Agriculture Minister Ivari Padar said on Tuesday it was near inevitable that swine fever would reach Estonian territory, probably through wild pig populations.
"Nature is nature," said Padar after a meeting on the subject at the ministry. "If wild pigs with the virus have been found within 10 kilometers of the border, that is a sad fact that has to be taken into consideration."
The grain harvest period has the wild boar on the move and they can be found practically everywhere in Estonia, uudised.err.ee reported.
Hunters urge caution, with one MP who is a hunter, Karel Rüütli (Social Democrats) saying abolishing bag limits and decimating the population - a step taken in Belarus - could backfire and weaken resistance to the virus.
The speed of the infection's spread has been assessed as around 300 kilometers per year, which researchers say show that human activity, not the wild boar, is responsible for spreading the virus.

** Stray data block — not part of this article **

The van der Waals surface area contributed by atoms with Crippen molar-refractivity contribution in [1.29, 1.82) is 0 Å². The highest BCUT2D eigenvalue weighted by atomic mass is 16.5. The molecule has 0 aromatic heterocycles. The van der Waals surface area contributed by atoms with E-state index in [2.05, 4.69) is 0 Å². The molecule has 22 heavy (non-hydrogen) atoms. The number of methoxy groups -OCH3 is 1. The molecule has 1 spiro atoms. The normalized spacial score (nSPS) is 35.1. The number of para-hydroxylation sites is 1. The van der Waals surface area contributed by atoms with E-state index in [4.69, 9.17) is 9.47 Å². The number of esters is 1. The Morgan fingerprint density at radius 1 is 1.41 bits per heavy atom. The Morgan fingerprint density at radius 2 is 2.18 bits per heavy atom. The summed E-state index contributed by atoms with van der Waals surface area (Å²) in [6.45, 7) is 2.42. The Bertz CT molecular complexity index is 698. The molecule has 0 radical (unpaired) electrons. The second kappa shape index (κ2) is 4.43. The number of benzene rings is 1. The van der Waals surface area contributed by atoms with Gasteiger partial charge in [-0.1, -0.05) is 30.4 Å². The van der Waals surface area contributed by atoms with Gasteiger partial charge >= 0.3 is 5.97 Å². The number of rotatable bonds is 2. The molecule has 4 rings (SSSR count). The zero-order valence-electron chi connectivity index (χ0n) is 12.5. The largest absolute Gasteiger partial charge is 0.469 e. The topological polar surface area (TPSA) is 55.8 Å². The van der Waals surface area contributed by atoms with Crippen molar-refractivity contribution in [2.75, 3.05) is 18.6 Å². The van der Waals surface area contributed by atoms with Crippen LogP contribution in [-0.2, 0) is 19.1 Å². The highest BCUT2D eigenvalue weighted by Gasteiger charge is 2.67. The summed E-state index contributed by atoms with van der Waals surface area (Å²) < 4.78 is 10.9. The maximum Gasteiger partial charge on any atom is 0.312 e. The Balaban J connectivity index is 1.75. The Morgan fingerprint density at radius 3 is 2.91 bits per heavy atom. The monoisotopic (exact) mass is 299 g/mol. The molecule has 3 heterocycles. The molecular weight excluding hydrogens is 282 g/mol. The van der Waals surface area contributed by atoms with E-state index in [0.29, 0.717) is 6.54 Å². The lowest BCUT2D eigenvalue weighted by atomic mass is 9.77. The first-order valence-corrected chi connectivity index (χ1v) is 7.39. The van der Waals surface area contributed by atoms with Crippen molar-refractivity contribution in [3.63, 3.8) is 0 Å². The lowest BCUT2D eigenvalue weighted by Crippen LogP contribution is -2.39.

If the disease struck at a farm, the economic losses would be significant, and pig farmers have already adopted additional protective measures.
The biggest pig farm in the Baltics, AS Rakvere Farmid, makes up 40 percent of Estonia's live pig production.
"Our farms have adopted the strictest measures of all times. The territory of the farm is completely sealed off, there are disinfection baths in front of the farms, people change clothes, footwear, take shower going in and out," said AS Rakvere Farmide production director Mati Tuvi.